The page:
by Rob Zaretsky
Today, historian Rob Zaretsky sees Death turned into an enemy. The University of Houston presents this series about the machines that make our civilization run, and the people whose ingenuity created them.
"How can we live well?" It's our perennial question, but even more so America's, where the answers range from longevity and wealth, to happiness and health. But the public debate over physician-assisted suicide reminds us that dying well is as persistent a question.
The question is hardly new. And it was, for our ancient ancestors, no less perennial, yet far less controversial. Historian Philippe Ariès reminds us that death was a part of life. Medieval and early modern romances, chronicles and memoirs speak with one voice: when death knocked, the door was opened and the visitor was welcomed in remarkably similar ways.
Organization was essential. The dying person was responsible for the proper execution of his final exit. The doctor's principal task was not to delay death, but to guarantee that it was welcomed properly. And, indeed, the doctor wasn't alone. Family and friends gathered for the ceremony and the doctor was simply a face in the crowd. One and all understood their roles and the lesson that was imparted: they, too, would eventually be called.
The intimate relationship between life and death unfolded in unexpected places. The medieval and early modern cemetery was no less public place than the deathbed. For centuries, the activities we associate with the marketplace commonly took place in cemeteries, amongst the tombs and charnel houses. Merchants and scribes, musicians and dancers, jugglers and actors and, gamblers and the like sought to make a living in the company of the dead. When Hamlet clowns about with Yorick's skull, he's exceptional only in the fluency of his language.
By the late eighteenth century, language and attitudes began to change. Public authorities tried to stop profane activities in the newly redefined sacred spaces like the cemetery. At the same time, doctors began to sound the way they do today: the crowd of family and friends around the deathbed, they complained, complicated the job of attending to their patients.
Death thus got away from the dying person; it became the responsibility of others. It is only recently, with the rise of the hospice movement, that we're reminded of the ways in which we formerly responded to death. The recognition of death's finality, the planning for its arrival, the gathering of family and the redefinition of the physician's task: rather than confronting a brave new world, we seem to be returning to a simpler and older world. Ariès called this older understanding "tamed death." According to him,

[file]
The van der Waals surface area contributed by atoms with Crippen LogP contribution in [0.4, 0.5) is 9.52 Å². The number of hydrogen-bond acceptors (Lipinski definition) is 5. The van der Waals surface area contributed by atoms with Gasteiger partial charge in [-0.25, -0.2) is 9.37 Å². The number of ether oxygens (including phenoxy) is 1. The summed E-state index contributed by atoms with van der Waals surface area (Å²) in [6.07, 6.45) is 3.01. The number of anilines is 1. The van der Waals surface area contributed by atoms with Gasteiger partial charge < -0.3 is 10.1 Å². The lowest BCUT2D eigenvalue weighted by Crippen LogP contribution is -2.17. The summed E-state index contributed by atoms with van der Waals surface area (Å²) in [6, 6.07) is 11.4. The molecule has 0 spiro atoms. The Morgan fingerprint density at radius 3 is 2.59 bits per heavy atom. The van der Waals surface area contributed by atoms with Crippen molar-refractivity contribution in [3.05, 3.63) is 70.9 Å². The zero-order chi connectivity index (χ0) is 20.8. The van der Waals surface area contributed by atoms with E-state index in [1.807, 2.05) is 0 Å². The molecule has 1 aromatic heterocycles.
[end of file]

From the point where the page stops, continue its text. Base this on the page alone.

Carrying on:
the old attitude in which death was both familiar and near, evoking no great fear or awe, [is in] marked a contrast to ours, where death is so frightful that we dare not utter its name. I do not mean that death had once been wild and [is no longer], I mean, on the contrary, that today it has become wild.
And death has, in part, grown wild through the very tools with which medical science tries to domesticate it: an irony that would not be lost on Hamlet's creator.
I'm Rob Zaretsky, at the University of Houston, where we're interested in the way inventive minds work.
P. Ariès, The Hour of Our Death. (New York: Knopf 1981).
P. Ariès, Western Attitudes Toward Death. (Baltimore: Johns Hopkins University Press 1974).
Robert Zaretsky is professor of French history in the University of Houston Honors College, and the Department of Modern and Classical Languages. (He is the author of Nîmes at War: Religion, Politics and Public Opinion in the Department of the Gard, 1938-1944. (Penn State 1995), Cock and Bull Stories: Folco de Baroncelli and the Invention of the Camargue. (Nebraska 2004), co-editor of France at War: Vichy and the Historians. (Berg 2001), translator of Tzevtan Todorov's Voices From the Gulag. (Penn State 2000) and Frail Happiness: An Essay on Rousseau. (Penn State 2001).